Cell Image Segmentation for Diagnostic Pathology

Dorin Comaniciu(1) and Peter Meer(2)

(1)Imaging Research Department
Siemens Corporate Research
Princeton, NJ 08540

(2)ECE Department
Rutgers University
Piscataway, NJ 08854

The colors associated with a digitized specimen representing peripheral blood smear are typ­ ically characterized by only a few, non Gaussian clusters, whose shapes have to be discerned solely from the image being processed. Nonparametric methods such as mode based analysis [10], are particularly suitable for the segmentation of this type of data since they do not constrain the cluster shapes. This chapter reviews an efficient cell segmentation algorithm that detects clusters in the L u v color space and delineates their borders by employing the gradient ascent mean shift procedure [8, 9]. The color space is randomly tessellated with search windows that are moved till convergence to the nearest mode of the underlying probability distribution. After the pruning of the mode candidates, the colors are classified using the basins of attraction. The segmented image is derived by mapping the color vectors in the image domain and enforcing spatial constraints. The segmenter is the core module of the Image Guided Decision Support (IGDS) system [14, 13] which is discussed next. The IGDS architecture supports decision making in clinical pathology and provides components for remote microscope control and multiuser visualization. The primary and long term goal of the IGDS related research is to reduce the number of false negatives during routine specimen screening by medical technologists. The Decision­Support component of the system searches remote databases, retrieves and displays cases which exhibit visual features consistent to the case in question, and suggests the most likely diagnosis according to majority logic. Based on the Micro­Controller component the primary user can command a robotic microscope from the distance, obtain high­quality im­ ages for the diagnosis, and authorize other users to visualize the same images. The system has a natural man­machine interface that contains engines for speech recognition and voice feedback.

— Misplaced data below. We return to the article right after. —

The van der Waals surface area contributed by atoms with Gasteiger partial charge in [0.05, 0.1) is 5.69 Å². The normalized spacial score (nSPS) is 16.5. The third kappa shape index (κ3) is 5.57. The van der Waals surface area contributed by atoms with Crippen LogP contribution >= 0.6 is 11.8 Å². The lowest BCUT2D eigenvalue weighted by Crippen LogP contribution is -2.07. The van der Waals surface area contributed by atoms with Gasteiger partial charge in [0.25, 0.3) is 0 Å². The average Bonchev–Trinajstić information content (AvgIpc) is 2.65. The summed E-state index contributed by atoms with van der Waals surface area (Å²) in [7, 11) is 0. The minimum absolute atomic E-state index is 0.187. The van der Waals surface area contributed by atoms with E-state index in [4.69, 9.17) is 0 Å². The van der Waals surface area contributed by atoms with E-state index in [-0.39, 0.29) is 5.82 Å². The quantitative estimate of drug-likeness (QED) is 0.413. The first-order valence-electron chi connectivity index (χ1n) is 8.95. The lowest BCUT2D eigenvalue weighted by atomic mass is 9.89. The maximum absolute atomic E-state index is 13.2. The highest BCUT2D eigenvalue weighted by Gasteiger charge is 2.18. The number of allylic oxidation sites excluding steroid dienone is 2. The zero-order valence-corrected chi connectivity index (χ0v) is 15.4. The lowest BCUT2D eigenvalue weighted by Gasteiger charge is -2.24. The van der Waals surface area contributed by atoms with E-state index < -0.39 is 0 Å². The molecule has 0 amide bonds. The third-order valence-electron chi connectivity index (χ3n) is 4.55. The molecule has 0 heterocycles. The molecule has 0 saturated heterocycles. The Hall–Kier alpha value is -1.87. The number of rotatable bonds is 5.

Advanced Algorithmic Approaches to Medical Image Segmentation: State-Of-The-Art Applications in Cardiology, Neurology, Mammography and Pathology . J. Suri, S. Singh and K. Setarehdan (Eds.), Springer, 2001, 541-558.
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